As graduations go virtual, NJ videographers, schools get creative
With state officials clarifying that getting out of cars and gathering for graduation ceremonies would be in violation of Gov. Phil Murphy's executive order, New Jersey high schools and colleges are looking at ways to make virtual graduations as memorable as they can be.
That means video production companies are in high demand in New Jersey this spring as they brainstorm with schools about how to make commencements uniquely creative.
Mike Perlow of Perlow Productions in Marlton said the No. 1 thing both high schools and colleges have stressed to him is their desire to make the virtual experience as close to the real thing as possible. That doesn't necessarily mean graduates will look back at a video ceremony as having been better than something in person, but it will at least be a link or a download they can preserve forever.
Perlow said that among the highlights some schools have wanted to include are rose or carnation ceremonies, award presentations, band and choral performances and candid photos encompassing the Class of 2020's senior year and their entire experience at an institution from the day they walked in.
Much of that can be expressed through custom-made graphics, animation and branding that companies like Perlow's provide.
"A lot of schools don't know what can be accomplished as part of a virtual graduation, so we've really pushed them to share with us all of the elements that are part of their typical graduation," he said.
Perlow is relying primarily on remote video capture methods such as speeches recorded on iPhones and other mobile devices, and use of videoconferencing platforms like Zoom.
He said he has had conversations with some schools about allowing students to come in, one at a time and with social distancing being observed, then having those students stand in front of the camera and give their names. That not only adds an obvious personal touch, but also clears up the embarrassing pronunciation issues that can arise on graduation day.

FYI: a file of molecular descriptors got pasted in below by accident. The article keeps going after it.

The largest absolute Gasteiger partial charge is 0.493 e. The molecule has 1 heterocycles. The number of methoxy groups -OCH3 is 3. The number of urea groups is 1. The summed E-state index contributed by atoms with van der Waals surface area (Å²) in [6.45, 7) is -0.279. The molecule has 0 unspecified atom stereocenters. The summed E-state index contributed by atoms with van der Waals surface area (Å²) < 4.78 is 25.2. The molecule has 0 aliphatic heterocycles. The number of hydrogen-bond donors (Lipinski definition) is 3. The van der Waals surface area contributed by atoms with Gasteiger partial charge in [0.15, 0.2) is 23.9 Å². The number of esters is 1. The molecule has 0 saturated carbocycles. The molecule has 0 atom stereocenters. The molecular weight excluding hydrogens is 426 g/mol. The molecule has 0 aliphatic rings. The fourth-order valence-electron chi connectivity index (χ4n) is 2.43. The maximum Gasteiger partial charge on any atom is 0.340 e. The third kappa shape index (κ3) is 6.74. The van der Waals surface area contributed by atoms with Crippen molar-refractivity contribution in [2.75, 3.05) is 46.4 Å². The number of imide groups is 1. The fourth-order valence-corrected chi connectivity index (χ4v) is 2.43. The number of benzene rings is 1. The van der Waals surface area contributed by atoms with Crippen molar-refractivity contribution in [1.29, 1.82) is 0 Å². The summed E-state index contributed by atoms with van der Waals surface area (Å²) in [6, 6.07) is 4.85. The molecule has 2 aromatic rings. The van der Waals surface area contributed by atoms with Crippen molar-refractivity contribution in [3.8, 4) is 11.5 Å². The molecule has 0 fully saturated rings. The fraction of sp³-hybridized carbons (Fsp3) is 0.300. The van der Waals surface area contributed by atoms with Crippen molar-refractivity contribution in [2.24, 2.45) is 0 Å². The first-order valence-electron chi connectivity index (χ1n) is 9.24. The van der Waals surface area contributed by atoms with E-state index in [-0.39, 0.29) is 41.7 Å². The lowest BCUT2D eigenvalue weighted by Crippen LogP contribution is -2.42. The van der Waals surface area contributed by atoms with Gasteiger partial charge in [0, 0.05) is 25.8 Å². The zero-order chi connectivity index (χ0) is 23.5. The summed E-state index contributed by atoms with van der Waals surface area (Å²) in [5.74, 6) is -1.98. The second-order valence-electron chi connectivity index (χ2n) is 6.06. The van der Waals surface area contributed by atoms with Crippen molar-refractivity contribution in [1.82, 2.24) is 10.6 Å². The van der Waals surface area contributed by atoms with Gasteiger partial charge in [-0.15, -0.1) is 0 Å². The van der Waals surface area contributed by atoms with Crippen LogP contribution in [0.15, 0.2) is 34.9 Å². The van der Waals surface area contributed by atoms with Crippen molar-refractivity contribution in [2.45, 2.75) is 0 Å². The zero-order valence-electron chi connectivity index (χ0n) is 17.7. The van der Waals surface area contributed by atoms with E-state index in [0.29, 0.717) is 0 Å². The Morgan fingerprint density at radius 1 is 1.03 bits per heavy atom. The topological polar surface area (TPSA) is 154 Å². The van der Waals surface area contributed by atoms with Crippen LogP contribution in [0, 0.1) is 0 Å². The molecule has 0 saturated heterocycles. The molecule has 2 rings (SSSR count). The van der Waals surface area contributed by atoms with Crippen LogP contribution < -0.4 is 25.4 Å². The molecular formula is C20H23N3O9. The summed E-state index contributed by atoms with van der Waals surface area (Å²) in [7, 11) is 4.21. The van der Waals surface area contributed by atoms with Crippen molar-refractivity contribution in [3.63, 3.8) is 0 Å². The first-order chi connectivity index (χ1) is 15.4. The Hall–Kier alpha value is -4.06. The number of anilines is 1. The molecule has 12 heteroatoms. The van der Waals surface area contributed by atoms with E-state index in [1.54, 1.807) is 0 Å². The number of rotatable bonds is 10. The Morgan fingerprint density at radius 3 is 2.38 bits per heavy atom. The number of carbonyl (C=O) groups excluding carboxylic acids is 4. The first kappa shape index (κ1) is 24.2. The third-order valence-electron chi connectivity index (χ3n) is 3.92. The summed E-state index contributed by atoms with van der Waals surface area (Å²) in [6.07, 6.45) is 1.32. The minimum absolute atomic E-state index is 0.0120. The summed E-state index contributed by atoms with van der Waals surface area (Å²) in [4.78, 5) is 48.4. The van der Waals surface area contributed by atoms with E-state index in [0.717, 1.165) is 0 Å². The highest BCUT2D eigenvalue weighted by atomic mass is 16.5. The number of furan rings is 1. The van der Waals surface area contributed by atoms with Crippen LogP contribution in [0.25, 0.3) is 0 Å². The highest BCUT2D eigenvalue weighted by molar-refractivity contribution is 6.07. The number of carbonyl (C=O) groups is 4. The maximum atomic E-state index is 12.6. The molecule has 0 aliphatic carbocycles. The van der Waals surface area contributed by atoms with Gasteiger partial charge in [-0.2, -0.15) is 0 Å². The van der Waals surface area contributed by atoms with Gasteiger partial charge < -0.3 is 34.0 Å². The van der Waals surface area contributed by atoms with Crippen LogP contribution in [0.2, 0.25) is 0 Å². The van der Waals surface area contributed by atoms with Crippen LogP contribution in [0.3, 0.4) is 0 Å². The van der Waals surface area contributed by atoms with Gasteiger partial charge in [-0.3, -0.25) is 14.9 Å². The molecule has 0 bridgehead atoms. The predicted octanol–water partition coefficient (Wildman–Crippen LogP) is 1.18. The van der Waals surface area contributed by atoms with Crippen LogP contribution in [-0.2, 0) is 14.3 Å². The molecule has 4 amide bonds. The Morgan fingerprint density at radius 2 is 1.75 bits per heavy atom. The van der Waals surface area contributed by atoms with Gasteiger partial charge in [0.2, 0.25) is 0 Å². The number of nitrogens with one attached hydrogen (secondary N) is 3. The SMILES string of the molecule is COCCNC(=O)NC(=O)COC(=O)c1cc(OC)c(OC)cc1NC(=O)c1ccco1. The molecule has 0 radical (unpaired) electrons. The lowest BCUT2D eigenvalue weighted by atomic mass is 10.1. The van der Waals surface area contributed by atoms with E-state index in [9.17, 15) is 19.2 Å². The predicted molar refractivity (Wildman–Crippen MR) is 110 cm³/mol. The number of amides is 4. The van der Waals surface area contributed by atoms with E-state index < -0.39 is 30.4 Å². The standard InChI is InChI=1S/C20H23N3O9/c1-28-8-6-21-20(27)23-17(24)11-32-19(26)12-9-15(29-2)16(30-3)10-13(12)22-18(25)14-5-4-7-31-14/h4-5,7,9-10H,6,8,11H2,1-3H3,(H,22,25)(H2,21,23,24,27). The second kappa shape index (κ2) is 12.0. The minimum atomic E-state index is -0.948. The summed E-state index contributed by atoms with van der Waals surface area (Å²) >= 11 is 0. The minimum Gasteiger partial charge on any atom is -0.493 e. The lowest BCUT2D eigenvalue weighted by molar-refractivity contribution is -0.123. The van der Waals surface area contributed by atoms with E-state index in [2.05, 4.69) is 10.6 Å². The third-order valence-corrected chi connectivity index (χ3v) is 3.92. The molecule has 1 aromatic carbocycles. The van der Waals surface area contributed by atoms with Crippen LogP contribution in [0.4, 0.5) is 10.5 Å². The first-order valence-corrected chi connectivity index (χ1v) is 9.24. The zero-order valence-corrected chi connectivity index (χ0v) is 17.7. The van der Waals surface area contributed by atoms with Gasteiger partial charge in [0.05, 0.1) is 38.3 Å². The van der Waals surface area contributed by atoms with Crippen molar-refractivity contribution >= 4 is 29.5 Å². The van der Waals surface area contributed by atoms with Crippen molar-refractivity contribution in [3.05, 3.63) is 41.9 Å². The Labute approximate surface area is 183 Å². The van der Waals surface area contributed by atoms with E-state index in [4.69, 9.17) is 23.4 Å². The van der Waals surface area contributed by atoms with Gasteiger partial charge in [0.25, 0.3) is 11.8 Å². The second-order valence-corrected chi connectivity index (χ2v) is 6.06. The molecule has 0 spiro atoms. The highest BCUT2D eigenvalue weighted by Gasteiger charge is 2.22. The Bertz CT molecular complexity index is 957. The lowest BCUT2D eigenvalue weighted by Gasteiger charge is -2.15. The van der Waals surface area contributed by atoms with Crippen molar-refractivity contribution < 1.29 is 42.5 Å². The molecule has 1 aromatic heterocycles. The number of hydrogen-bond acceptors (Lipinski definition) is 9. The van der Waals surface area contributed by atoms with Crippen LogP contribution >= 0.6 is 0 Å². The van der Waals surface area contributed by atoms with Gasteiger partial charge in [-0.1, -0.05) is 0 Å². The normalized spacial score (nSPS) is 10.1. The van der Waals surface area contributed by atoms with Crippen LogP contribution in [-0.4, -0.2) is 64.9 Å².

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In the past, maybe all a student would have been able to keep from their graduation was a shaky, grainy video taken by their parents, overrun with crowd chatter.
"This is the first class that will be able to look back, hopefully the last but who knows, that'll be able to look back on their graduation and say they have a full video production, that they have to own, of their graduation," Perlow said, with the ultimate goal being that "each school, each family, each student that watches their virtual graduation watches it, has fun, and hopefully walks away saying, 'Wow, that was actually so much cooler than we thought it would be.'"
Perlow said he has had several dozen requests for virtual graduation videos so far, with more coming in every day. The schools, no matter the cost, purely want their students and families to be able to recall the time and care that was put into this year's ceremonies.
"I hope families know that, that your schools are working as hard as they can to give you the best version of your graduation that they possibly can within the current circumstances," Perlow said.